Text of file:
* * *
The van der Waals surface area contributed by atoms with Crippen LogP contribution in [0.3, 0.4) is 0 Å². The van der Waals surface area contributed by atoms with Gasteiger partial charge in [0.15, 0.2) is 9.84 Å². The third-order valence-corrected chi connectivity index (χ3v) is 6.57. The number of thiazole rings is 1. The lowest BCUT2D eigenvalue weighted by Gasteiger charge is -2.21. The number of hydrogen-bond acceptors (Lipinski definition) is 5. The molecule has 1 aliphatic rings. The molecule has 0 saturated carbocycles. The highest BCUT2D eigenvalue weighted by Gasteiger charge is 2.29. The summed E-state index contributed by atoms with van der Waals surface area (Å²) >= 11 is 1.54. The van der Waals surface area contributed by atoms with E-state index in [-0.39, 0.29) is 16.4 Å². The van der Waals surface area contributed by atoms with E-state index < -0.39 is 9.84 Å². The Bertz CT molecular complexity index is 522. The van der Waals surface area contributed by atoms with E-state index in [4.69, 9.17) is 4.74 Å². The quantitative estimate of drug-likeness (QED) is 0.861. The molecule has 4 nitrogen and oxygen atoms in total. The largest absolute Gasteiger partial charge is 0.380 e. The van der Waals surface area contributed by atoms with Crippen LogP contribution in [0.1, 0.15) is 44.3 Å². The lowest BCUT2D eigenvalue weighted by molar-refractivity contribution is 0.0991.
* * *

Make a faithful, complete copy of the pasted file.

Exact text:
The van der Waals surface area contributed by atoms with Crippen LogP contribution in [0.3, 0.4) is 0 Å². The van der Waals surface area contributed by atoms with Gasteiger partial charge in [0.15, 0.2) is 9.84 Å². The third-order valence-corrected chi connectivity index (χ3v) is 6.57. The number of thiazole rings is 1. The lowest BCUT2D eigenvalue weighted by Gasteiger charge is -2.21. The number of hydrogen-bond acceptors (Lipinski definition) is 5. The molecule has 1 aliphatic rings. The molecule has 0 saturated carbocycles. The highest BCUT2D eigenvalue weighted by Gasteiger charge is 2.29. The summed E-state index contributed by atoms with van der Waals surface area (Å²) >= 11 is 1.54. The van der Waals surface area contributed by atoms with E-state index in [-0.39, 0.29) is 16.4 Å². The van der Waals surface area contributed by atoms with E-state index < -0.39 is 9.84 Å². The Bertz CT molecular complexity index is 522. The van der Waals surface area contributed by atoms with E-state index in [4.69, 9.17) is 4.74 Å². The quantitative estimate of drug-likeness (QED) is 0.861. The molecule has 4 nitrogen and oxygen atoms in total. The largest absolute Gasteiger partial charge is 0.380 e. The van der Waals surface area contributed by atoms with Crippen LogP contribution in [0.1, 0.15) is 44.3 Å². The lowest BCUT2D eigenvalue weighted by molar-refractivity contribution is 0.0991.